It is rather unfair to call Eduard Kuznetsov, his then wife Sylvia Zalmanson, and their fourteen fellow Refuseniks hijackers. They would have been perfectly willing to buy tickets to the West, if the Soviets had granted them exit visas. Nor were they holding guns on frightened flight attendants. They just intended to “borrow” a small 12-seat, wing-and-a-prayer Antonov An-2 commuter plane. The escape attempt did not go according to plan, but neither did the resulting show trial. Anat Zalmanson-Kuznetsov documents her parents’ remarkable true story in Operation Wedding (trailer here), which screens during the 2018 Kew Gardens Festival of Cinema.
The idea was relatively simple, but not simple enough. Posing as a wedding party, Kuznetsov and company bought all the tickets on a puddle-jumping flight originating in “Leningrad.” They would just tie up the flight crew—leaving them tucked into sleeping bags so they wouldn’t get cold, mind you—and then just fly themselves to the West. Unfortunately, the KGB was onto them from the start, so they never even set foot on the plane.
Of course, the mighty Socialist system had to make an example of the Refuseniks the state media quickly dubbed “terrorists,” so they convened a show trial that would duly sentence Kuznetsov and their pilot Mark Dymshits to death, which it most certainly did. However, the accused did not act like the broken old revolutionaries of the original Moscow Show Trials. They stuck to their guns, denouncing the injustice of the Soviet system, particularly its restrictive immigration laws (just for the record, these applied to people trying to get out, which is a much different proposition than trying to control who comes in). Zalmanson was particularly eloquent, so she became an international symbol of Soviet oppression.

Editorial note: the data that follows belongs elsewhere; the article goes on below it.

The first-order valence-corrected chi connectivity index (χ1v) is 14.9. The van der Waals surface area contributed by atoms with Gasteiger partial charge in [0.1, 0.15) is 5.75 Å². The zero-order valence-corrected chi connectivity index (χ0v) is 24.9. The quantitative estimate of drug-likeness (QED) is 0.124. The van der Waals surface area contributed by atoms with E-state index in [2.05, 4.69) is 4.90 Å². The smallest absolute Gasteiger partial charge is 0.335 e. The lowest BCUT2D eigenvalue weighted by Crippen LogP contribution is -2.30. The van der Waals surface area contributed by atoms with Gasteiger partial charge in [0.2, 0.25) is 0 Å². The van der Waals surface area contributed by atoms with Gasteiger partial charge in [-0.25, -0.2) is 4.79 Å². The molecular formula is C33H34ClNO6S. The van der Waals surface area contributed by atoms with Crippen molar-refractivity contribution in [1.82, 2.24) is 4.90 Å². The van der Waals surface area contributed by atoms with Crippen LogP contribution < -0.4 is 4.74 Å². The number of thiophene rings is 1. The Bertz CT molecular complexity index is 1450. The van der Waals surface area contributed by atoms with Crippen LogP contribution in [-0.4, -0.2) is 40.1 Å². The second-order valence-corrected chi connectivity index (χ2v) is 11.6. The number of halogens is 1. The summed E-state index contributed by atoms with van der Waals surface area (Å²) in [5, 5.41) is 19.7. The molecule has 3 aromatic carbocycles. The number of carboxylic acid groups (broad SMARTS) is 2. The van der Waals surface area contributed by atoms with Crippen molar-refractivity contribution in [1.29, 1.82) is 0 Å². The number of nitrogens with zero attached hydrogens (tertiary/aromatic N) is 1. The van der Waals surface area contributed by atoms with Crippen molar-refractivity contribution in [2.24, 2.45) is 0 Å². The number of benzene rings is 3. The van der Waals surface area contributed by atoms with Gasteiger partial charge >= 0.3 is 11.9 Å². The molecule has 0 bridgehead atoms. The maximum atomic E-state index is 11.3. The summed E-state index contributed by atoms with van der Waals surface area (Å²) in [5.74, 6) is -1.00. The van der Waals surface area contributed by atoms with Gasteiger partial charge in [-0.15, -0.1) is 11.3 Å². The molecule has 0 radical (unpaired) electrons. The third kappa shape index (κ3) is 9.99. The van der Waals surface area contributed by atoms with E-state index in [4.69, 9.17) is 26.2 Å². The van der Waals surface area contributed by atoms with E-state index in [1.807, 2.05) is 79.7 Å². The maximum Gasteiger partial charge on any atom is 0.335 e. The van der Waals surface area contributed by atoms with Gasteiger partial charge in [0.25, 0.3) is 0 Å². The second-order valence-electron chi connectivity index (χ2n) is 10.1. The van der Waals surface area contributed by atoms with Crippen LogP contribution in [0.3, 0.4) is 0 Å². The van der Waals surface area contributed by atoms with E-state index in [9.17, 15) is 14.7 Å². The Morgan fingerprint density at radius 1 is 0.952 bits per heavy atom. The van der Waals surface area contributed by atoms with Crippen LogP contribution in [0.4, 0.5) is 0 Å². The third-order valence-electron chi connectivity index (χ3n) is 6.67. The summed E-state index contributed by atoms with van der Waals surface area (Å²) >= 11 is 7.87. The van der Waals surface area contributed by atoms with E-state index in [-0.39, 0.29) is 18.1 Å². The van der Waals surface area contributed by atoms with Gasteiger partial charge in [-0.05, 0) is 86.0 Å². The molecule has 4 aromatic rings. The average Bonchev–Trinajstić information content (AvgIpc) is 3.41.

Obviously, Kuznetsov’s scheduled execution was not carried out, since he discusses the dramatic chain of events in great depth with his documentarian daughter. It is a pretty incredible chronicle, in which perhaps history’s greatest odd couple, Golda Meir and Generalissimo Francisco Franco (who was not dead yet) worked in tandem to embarrass the Soviets.
Zalmanson was such a bipartisan cause célèbre throughout the West, it is frankly a bit scary how quickly and completely she has receded from the pubic consciousness. That is why Operation Wedding is such a necessary film right now. In fact, Russian filmmakers are still trying to rewrite the history of this incident through the lens of Soviet revisionism.
Fortunately, Zalmanson-Kuznetsov has plenty of documentation to back up the accounts of her parents. She also has KGB defector Oleg Kalugin on-camera, happily confirming all the dirty conducted by his former agency. It definitely sets the record straight, but there are also moments of real drama, as when Zalmanson revisits the KGB prison where she spent years as a prisoner of conscience, including several months in solitary confinement—all in a quite economical sixty-two minutes. As a filmmaker, Zalmanson-Kuznetsov’s approach is understandably straight forward, but she shows a bit of style nonetheless, including some subtly clever transitions.
History really does repeat itself. If the Dymshits-Kuznetsov escape attempt sounds familiar, it is because a group of Georgia dissidents tried something similar in 1983, but it was more like a conventional hijacking, which gave Eduard Schevardnadze and his Kremlin masters license to crush them mercilessly (as dramatized in the recent film Hostages).
Clearly, the experience of Refuseniks like Zalmanson and Kuznetsov has timely implications for the neo-Soviet era of Putin. It is also a reminder of how different our politics looked in the early 1970s. Yet, it is also just amazing story. Very highly recommended, Operation Wedding screens this Wednesday (8/8), as part of Queens Museum Block 5, during the Kew Gardens Festival of Cinema.